Dr. McElroyYou may realize you should lose a few pounds, quit smoking, exercise more or stop eating so many sweets. But did you know those lifestyle choices put you at real risk for heart disease? And that’s serious business because heart disease is the nation’s leading killer.

Even though heart disease affects 26.6 million Americans, those lives could be improved dramatically if we’d change our habits.

Coronary heart disease occurs when blood vessels to the heart muscle do not function normally. The risk for heart disease can increase when heredity is combined with unhealthy lifestyle choices, such as smoking cigarettes and eating a poor diet. Other risk factors include physical inactivity, obesity, excessive alcohol use, high blood pressure and cholesterol and diabetes.

We can’t change our family history but we can eat healthier, exercise and make good lifestyle choices. Commit to make the following six steps to reform your health:

Weight control

Obesity is on the rise, and so are weight-related health problems. Achieve a healthy weight and maintain it. Additional health risks associated with weight gain include stroke, diabetes and even some cancers.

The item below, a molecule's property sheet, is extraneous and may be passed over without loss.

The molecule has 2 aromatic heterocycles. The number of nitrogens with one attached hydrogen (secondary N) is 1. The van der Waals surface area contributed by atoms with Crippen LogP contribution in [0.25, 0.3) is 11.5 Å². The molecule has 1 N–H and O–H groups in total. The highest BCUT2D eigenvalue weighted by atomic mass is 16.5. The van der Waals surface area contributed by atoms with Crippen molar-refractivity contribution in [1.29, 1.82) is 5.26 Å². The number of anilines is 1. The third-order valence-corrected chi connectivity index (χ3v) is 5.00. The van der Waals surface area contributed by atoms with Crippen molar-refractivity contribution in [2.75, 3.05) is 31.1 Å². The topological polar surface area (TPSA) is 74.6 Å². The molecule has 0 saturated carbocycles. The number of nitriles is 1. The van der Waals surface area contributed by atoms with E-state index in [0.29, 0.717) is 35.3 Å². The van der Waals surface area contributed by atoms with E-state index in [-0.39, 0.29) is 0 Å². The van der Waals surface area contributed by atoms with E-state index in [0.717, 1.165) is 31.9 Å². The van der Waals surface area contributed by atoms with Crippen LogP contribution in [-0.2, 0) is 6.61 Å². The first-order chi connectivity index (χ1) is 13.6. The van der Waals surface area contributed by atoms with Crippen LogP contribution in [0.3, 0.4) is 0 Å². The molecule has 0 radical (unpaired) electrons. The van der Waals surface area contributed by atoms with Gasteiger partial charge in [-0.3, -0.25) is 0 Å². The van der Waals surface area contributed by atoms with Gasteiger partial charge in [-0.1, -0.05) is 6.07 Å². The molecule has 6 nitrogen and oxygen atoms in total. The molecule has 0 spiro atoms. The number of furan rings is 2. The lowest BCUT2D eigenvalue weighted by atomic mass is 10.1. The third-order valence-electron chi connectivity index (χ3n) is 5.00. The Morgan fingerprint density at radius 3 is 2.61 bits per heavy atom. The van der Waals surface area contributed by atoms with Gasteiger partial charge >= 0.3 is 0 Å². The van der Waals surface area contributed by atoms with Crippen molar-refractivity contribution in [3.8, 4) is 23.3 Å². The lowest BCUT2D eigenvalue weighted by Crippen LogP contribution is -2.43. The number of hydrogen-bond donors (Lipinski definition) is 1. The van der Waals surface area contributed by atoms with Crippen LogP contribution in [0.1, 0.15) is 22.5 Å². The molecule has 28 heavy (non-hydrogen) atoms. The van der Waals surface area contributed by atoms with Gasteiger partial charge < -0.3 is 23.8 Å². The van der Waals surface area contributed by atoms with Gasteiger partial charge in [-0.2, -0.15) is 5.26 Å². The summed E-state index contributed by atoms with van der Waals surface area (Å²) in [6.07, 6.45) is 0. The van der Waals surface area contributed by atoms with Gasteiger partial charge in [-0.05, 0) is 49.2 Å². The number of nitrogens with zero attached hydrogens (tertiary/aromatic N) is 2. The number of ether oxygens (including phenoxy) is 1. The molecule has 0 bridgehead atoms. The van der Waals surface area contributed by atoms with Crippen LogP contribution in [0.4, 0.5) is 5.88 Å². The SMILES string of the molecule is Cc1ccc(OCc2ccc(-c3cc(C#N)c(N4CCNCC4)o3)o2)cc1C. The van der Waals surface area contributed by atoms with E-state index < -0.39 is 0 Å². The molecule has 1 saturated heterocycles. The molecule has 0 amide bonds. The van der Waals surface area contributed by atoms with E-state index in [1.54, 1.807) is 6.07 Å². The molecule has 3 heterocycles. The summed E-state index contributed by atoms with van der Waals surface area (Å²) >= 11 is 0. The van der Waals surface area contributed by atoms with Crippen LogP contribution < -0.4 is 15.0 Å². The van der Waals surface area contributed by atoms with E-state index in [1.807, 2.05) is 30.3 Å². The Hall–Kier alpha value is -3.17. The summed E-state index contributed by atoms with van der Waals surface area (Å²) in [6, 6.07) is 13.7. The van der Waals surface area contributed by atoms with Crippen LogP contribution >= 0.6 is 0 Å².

Exercise daily

Try to exercise 60 minutes every day or walk at least 10,000 steps a day. Walking is easy and inexpensive. All it requires is a pair of shoes and a place to go.

Quit smoking

Smoking is dangerous to your health. A recent report in the American Heart Journal said people smoking three or fewer cigarettes a day had about a 65 percent higher risk of death from cardiovascular disease than those smoking none. Two-thirds of smokers have tobacco-related diseases.

Limit alcohol

Drink no more than the equivalent of one glass of wine a day.

Eat right

Eat a diet rich in fruits, vegetables, whole grains and lean proteins. Control portion size and focus on fruit and vegetables. The Mediterranean style diet is best.

Heart attack symptoms

If you experience heart attack symptoms, you should call 911. They can begin slowly with mild pain or be sudden or intense. Other symptoms include:

  • Any chest pain (crushing or pressure) lasting 15 minutes or longer
  • Shortness of breath
  • Nausea
  • Sweating

Baptist Health Paducah was recently named a Cycle IV Chest Pain Center with percutaneous coronary intervention (PCI) designation by the Society of Cardiovascular Patient Care. The hospital was the region’s first accredited chest pain center in 2008 and has continued to meet high standards for re-accreditation twice since then.

Local chest pain hotline: 1-800-575-1911

For help identifying signs and symptoms of a heart attack or stroke, phone our Chest Pain and Stroke Hotline at 1-800-575-1911 to speak with a local registered nurse.

–        Cardiologist Bradley McElroy, MD